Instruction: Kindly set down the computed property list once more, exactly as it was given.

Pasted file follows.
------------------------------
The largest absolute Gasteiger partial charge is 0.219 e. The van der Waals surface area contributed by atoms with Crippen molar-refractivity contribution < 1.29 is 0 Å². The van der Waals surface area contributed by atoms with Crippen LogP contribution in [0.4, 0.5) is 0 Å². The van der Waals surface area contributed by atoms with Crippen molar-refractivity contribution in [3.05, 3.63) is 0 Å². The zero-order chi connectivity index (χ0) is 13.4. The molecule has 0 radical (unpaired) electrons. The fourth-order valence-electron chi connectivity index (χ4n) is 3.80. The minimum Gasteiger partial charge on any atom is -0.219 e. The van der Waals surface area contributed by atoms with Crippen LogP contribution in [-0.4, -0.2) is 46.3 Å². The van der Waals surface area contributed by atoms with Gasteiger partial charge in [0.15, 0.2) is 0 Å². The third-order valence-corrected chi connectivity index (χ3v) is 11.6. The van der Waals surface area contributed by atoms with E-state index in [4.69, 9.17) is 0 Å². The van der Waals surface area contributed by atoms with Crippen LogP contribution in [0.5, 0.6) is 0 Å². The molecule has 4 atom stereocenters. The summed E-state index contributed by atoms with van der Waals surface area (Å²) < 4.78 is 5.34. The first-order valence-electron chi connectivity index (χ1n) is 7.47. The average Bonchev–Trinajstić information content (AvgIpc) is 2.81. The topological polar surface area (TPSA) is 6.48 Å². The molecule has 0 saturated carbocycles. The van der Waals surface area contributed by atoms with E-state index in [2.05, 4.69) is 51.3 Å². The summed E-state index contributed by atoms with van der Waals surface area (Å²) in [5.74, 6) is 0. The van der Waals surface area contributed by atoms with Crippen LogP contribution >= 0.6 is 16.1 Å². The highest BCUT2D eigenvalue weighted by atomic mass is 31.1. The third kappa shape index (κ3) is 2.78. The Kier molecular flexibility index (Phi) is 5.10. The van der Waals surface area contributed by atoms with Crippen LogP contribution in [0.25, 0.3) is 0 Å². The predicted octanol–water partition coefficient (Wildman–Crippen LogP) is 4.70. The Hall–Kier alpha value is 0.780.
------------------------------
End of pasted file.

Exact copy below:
The largest absolute Gasteiger partial charge is 0.219 e. The van der Waals surface area contributed by atoms with Crippen molar-refractivity contribution < 1.29 is 0 Å². The van der Waals surface area contributed by atoms with Crippen LogP contribution in [0.4, 0.5) is 0 Å². The van der Waals surface area contributed by atoms with Crippen molar-refractivity contribution in [3.05, 3.63) is 0 Å². The zero-order chi connectivity index (χ0) is 13.4. The molecule has 0 radical (unpaired) electrons. The fourth-order valence-electron chi connectivity index (χ4n) is 3.80. The minimum Gasteiger partial charge on any atom is -0.219 e. The van der Waals surface area contributed by atoms with Crippen LogP contribution in [-0.4, -0.2) is 46.3 Å². The van der Waals surface area contributed by atoms with Gasteiger partial charge in [0.15, 0.2) is 0 Å². The third-order valence-corrected chi connectivity index (χ3v) is 11.6. The van der Waals surface area contributed by atoms with E-state index in [4.69, 9.17) is 0 Å². The van der Waals surface area contributed by atoms with Crippen LogP contribution in [0.5, 0.6) is 0 Å². The molecule has 4 atom stereocenters. The summed E-state index contributed by atoms with van der Waals surface area (Å²) < 4.78 is 5.34. The first-order valence-electron chi connectivity index (χ1n) is 7.47. The average Bonchev–Trinajstić information content (AvgIpc) is 2.81. The topological polar surface area (TPSA) is 6.48 Å². The molecule has 0 saturated carbocycles. The van der Waals surface area contributed by atoms with E-state index in [2.05, 4.69) is 51.3 Å². The summed E-state index contributed by atoms with van der Waals surface area (Å²) in [5.74, 6) is 0. The van der Waals surface area contributed by atoms with Crippen LogP contribution >= 0.6 is 16.1 Å². The highest BCUT2D eigenvalue weighted by atomic mass is 31.1. The third kappa shape index (κ3) is 2.78. The Kier molecular flexibility index (Phi) is 5.10. The van der Waals surface area contributed by atoms with Crippen LogP contribution in [0.25, 0.3) is 0 Å². The predicted octanol–water partition coefficient (Wildman–Crippen LogP) is 4.70. The Hall–Kier alpha value is 0.780.